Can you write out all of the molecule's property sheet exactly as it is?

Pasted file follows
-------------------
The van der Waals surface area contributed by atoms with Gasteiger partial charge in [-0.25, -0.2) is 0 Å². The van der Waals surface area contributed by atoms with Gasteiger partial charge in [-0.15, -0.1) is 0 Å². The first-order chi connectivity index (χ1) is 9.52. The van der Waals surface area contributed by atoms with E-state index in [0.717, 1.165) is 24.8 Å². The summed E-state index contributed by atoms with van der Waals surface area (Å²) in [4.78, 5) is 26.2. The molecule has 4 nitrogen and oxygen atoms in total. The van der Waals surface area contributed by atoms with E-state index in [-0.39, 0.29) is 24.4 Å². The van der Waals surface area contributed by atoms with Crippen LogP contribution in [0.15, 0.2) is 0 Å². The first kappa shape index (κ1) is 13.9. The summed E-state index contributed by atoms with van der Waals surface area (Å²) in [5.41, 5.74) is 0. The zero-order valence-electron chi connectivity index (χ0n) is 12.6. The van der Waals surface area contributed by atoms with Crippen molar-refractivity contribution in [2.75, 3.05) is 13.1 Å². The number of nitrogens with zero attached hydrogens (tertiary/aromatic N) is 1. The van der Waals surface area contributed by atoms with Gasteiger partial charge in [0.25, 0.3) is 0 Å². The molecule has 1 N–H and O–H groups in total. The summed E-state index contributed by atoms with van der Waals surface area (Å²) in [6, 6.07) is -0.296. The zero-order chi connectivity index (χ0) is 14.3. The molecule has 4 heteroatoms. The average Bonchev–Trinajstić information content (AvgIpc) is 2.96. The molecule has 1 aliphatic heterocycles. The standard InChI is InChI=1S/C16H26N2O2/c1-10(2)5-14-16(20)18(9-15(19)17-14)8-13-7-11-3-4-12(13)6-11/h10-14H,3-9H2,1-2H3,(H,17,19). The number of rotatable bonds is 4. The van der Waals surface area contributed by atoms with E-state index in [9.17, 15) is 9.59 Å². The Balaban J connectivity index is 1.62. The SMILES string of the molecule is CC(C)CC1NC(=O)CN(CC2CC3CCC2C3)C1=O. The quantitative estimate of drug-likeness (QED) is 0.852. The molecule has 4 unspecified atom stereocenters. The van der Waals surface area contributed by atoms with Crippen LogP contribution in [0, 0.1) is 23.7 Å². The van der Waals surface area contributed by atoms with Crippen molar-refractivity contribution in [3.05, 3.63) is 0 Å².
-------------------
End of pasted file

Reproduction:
The van der Waals surface area contributed by atoms with Gasteiger partial charge in [-0.25, -0.2) is 0 Å². The van der Waals surface area contributed by atoms with Gasteiger partial charge in [-0.15, -0.1) is 0 Å². The first-order chi connectivity index (χ1) is 9.52. The van der Waals surface area contributed by atoms with E-state index in [0.717, 1.165) is 24.8 Å². The summed E-state index contributed by atoms with van der Waals surface area (Å²) in [4.78, 5) is 26.2. The molecule has 4 nitrogen and oxygen atoms in total. The van der Waals surface area contributed by atoms with E-state index in [-0.39, 0.29) is 24.4 Å². The van der Waals surface area contributed by atoms with Crippen LogP contribution in [0.15, 0.2) is 0 Å². The first kappa shape index (κ1) is 13.9. The summed E-state index contributed by atoms with van der Waals surface area (Å²) in [5.41, 5.74) is 0. The zero-order valence-electron chi connectivity index (χ0n) is 12.6. The van der Waals surface area contributed by atoms with Crippen molar-refractivity contribution in [2.75, 3.05) is 13.1 Å². The number of nitrogens with zero attached hydrogens (tertiary/aromatic N) is 1. The van der Waals surface area contributed by atoms with Gasteiger partial charge in [0.25, 0.3) is 0 Å². The molecule has 1 N–H and O–H groups in total. The summed E-state index contributed by atoms with van der Waals surface area (Å²) in [6, 6.07) is -0.296. The zero-order chi connectivity index (χ0) is 14.3. The molecule has 4 heteroatoms. The average Bonchev–Trinajstić information content (AvgIpc) is 2.96. The molecule has 1 aliphatic heterocycles. The standard InChI is InChI=1S/C16H26N2O2/c1-10(2)5-14-16(20)18(9-15(19)17-14)8-13-7-11-3-4-12(13)6-11/h10-14H,3-9H2,1-2H3,(H,17,19). The number of rotatable bonds is 4. The van der Waals surface area contributed by atoms with E-state index in [9.17, 15) is 9.59 Å². The Balaban J connectivity index is 1.62. The SMILES string of the molecule is CC(C)CC1NC(=O)CN(CC2CC3CCC2C3)C1=O. The quantitative estimate of drug-likeness (QED) is 0.852. The molecule has 4 unspecified atom stereocenters. The van der Waals surface area contributed by atoms with Crippen LogP contribution in [0, 0.1) is 23.7 Å². The van der Waals surface area contributed by atoms with Crippen molar-refractivity contribution in [3.05, 3.63) is 0 Å².